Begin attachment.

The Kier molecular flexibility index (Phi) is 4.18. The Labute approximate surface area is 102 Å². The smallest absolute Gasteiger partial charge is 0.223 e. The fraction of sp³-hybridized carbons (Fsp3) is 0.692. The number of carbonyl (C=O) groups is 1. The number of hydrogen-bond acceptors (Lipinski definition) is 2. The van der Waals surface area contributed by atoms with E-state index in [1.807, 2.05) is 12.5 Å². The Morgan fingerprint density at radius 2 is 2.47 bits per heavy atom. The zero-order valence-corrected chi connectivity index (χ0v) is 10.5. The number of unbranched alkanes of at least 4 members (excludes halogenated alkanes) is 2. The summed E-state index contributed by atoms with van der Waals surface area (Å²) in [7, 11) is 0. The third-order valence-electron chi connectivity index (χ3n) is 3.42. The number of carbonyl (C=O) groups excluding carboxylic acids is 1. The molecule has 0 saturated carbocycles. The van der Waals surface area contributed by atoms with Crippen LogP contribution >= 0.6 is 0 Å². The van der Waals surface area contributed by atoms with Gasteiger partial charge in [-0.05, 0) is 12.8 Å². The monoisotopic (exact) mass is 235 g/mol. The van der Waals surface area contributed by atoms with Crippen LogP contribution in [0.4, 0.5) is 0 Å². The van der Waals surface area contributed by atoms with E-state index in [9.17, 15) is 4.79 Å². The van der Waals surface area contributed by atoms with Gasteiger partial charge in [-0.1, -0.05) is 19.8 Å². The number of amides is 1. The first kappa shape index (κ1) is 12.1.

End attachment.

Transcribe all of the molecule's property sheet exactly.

The Kier molecular flexibility index (Phi) is 4.18. The Labute approximate surface area is 102 Å². The smallest absolute Gasteiger partial charge is 0.223 e. The fraction of sp³-hybridized carbons (Fsp3) is 0.692. The number of carbonyl (C=O) groups is 1. The number of hydrogen-bond acceptors (Lipinski definition) is 2. The van der Waals surface area contributed by atoms with E-state index in [1.807, 2.05) is 12.5 Å². The Morgan fingerprint density at radius 2 is 2.47 bits per heavy atom. The zero-order valence-corrected chi connectivity index (χ0v) is 10.5. The number of unbranched alkanes of at least 4 members (excludes halogenated alkanes) is 2. The summed E-state index contributed by atoms with van der Waals surface area (Å²) in [7, 11) is 0. The third-order valence-electron chi connectivity index (χ3n) is 3.42. The number of carbonyl (C=O) groups excluding carboxylic acids is 1. The molecule has 0 saturated carbocycles. The van der Waals surface area contributed by atoms with Crippen LogP contribution >= 0.6 is 0 Å². The van der Waals surface area contributed by atoms with Gasteiger partial charge in [-0.05, 0) is 12.8 Å². The monoisotopic (exact) mass is 235 g/mol. The van der Waals surface area contributed by atoms with Crippen LogP contribution in [0.4, 0.5) is 0 Å². The van der Waals surface area contributed by atoms with E-state index in [9.17, 15) is 4.79 Å². The van der Waals surface area contributed by atoms with Gasteiger partial charge in [-0.1, -0.05) is 19.8 Å². The number of amides is 1. The first kappa shape index (κ1) is 12.1.